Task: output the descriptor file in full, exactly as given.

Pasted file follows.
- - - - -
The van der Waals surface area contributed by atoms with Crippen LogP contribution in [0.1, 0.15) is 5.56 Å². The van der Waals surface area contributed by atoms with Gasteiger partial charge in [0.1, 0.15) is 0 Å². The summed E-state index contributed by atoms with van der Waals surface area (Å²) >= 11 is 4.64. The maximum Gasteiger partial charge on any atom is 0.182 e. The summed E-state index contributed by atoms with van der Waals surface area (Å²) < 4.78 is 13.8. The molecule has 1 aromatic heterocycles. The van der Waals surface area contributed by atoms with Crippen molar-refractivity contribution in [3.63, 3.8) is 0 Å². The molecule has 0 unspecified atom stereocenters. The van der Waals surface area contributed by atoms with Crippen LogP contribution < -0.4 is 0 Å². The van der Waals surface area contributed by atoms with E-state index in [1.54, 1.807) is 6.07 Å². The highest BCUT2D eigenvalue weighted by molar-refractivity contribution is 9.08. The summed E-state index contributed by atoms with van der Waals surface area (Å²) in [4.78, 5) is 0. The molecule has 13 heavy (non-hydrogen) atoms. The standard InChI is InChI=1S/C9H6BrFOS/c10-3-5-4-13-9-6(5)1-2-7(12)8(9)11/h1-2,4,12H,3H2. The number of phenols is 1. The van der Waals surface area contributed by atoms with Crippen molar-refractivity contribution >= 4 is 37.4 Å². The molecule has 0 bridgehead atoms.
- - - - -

The van der Waals surface area contributed by atoms with Crippen LogP contribution in [0.1, 0.15) is 5.56 Å². The van der Waals surface area contributed by atoms with Gasteiger partial charge in [0.1, 0.15) is 0 Å². The summed E-state index contributed by atoms with van der Waals surface area (Å²) >= 11 is 4.64. The maximum Gasteiger partial charge on any atom is 0.182 e. The summed E-state index contributed by atoms with van der Waals surface area (Å²) < 4.78 is 13.8. The molecule has 1 aromatic heterocycles. The van der Waals surface area contributed by atoms with Crippen molar-refractivity contribution in [3.63, 3.8) is 0 Å². The molecule has 0 unspecified atom stereocenters. The van der Waals surface area contributed by atoms with Crippen LogP contribution < -0.4 is 0 Å². The van der Waals surface area contributed by atoms with E-state index in [1.54, 1.807) is 6.07 Å². The highest BCUT2D eigenvalue weighted by molar-refractivity contribution is 9.08. The summed E-state index contributed by atoms with van der Waals surface area (Å²) in [4.78, 5) is 0. The molecule has 13 heavy (non-hydrogen) atoms. The standard InChI is InChI=1S/C9H6BrFOS/c10-3-5-4-13-9-6(5)1-2-7(12)8(9)11/h1-2,4,12H,3H2. The number of phenols is 1. The van der Waals surface area contributed by atoms with Crippen molar-refractivity contribution >= 4 is 37.4 Å². The molecule has 0 bridgehead atoms.